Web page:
After hitting a dead-end down the blind alley of worldly wisdom, she turned to her family, who gave her what she needed in a tactful and loving way. She was not offended by their gesture and eventually found in the gospel the happiness she was looking for.

She offers five lessons she learned from her experience:

  • No one is immune from making poor choices.
  • We must constantly evaluate where we stand.
  • Our testimonies are not contingent on others.
  • We can live the gospel thoughtfully and genuinely.
  • Happiness comes from living the gospel of Jesus Christ.

I think Sister Archuleta has much to teach all of us, both those who are active in the Church and those who are not. For instance, she says, “The strength of my testimony does not depend on the kindness of the members of my ward or the warmth of my bishop.” We all know this to be true in an academic sense, but in practice we often ignore it.

Another impressive thing about Sister Archuleta’s story is that she ties her return to happiness to her repentance. In my experience, many people are too proud to make that connection on their own.

In the end, this article makes me ask myself what I can do for those around me who may be in the same situation the author was in. What do you think?

Do-Over Companions

An article in this month’s New Era may be of interest to anyone who has been on a mission and had a companion that he or she didn’t get along with very well. In “Do-Over Companions,” the author, Devon Black, recalls his “bitter and contentious” time with a missionary companion. He is reviewing his journal entries some months later (an interesting point in itself, though he doesn’t expand on it), and he reflects on what happened, particularly his own behavior. His self-examination leads him to see his former companion in a different light, so he decides to do something to make things right. And, of course, a New Era article ensues.

I wonder how many returned missionaries could tell similar stories of former companions. A mission certainly is a crucible of experience in many areas, including interpersonal relationships. This article shows how one young man learned to develop a more mature outlook on his relationship with a fellow missionary he thought he had nothing in common with.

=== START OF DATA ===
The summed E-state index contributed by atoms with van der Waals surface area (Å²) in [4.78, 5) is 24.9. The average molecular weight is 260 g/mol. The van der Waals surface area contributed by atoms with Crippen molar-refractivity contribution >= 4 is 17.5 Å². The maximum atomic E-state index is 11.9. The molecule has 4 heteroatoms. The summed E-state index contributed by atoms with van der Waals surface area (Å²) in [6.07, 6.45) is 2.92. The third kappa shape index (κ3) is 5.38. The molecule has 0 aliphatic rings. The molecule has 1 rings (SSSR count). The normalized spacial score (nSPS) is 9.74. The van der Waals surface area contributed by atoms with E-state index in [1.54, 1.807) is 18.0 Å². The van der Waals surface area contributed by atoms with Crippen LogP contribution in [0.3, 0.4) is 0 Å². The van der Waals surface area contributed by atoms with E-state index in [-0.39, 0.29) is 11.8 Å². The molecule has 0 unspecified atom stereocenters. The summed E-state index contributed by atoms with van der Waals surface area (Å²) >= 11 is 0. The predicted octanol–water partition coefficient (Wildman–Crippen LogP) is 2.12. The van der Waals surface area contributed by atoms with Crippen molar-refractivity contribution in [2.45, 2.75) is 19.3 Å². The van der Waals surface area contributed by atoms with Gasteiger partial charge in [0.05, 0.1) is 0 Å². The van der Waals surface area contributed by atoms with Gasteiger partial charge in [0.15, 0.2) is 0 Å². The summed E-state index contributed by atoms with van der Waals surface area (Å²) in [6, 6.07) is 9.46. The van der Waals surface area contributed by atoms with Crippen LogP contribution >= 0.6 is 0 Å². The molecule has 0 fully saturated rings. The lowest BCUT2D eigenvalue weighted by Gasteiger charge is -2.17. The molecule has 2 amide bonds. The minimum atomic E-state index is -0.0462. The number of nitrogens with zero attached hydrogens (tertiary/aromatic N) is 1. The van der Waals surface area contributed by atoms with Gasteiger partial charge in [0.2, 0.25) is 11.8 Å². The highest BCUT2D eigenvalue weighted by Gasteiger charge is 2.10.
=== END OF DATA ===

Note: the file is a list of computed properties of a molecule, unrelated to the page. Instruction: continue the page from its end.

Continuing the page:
We can apply what he learned to our relationships with many others, particularly those we associate with in the Church. We’re all striving to be disciples of Christ, and the Lord has told us to “be one; and if ye are not one ye are not mine” (D&C 38:27). I believe that all of us, myself included (or especially), could put forth a little more effort in this regard.

Cultivating Sensitivity to Others

I sincerely hope that everyone in the bloggernacle has a look at the article “Cultivating Sensitivity to Others” in this month’s Ensign. The author, Andrea Worthington Snarr, begins by recounting an episode in which she received an anonymous letter with parenting tips. She says:

“Photocopied articles explained how to say no to children and outlined the social ills resulting from parents’ failures.

“Obviously, the sender had noticed our son’s difficulties. What the sender apparently did not know, however, is that our son has a neurological condition related to autism.”

She then explains the lengths she and her husband had gone to to help their son and describes the hurt she felt because of this letter. The lesson she learned was that “loving others includes striving to understand and be sensitive to their unique situations.”

Sister Snarr also shares stories of others who felt the sting of insensitivity: a young single woman who was made to feel out of place because of her singleness, a divorced man who felt in visible and no longer included in the ward, and an infertile couple who “received counsel from a member of their bishopric not to put off having a family in order to accumulate wealth and enjoy ‘a few of the good things in life.’”

According to this article, we should increase our awareness of others’ situations, avoid assumptions about them and the way they are living, extend respect to all around us, and show kindness to others (including not gossiping). By the same token, if we experience insensitivity from others, we should resist taking offense.

On important note from this article is that it often only takes one good, kind friend to overcome much of the sorrow that insensitivity can cause. We should all strive to be that friend to anyone around us we may know of who has difficulties. As Sister Snarr concludes, “We can unify our wards and branches by supporting each other and cheering each other on instead of being accomplices to divisiveness.”

I think everyone can think of examples in his or her own ward of the situations described in this article. I know I can. I hope I can always be a friend and support rather than a potential hindrance to someone’s spiritual growth and well-being.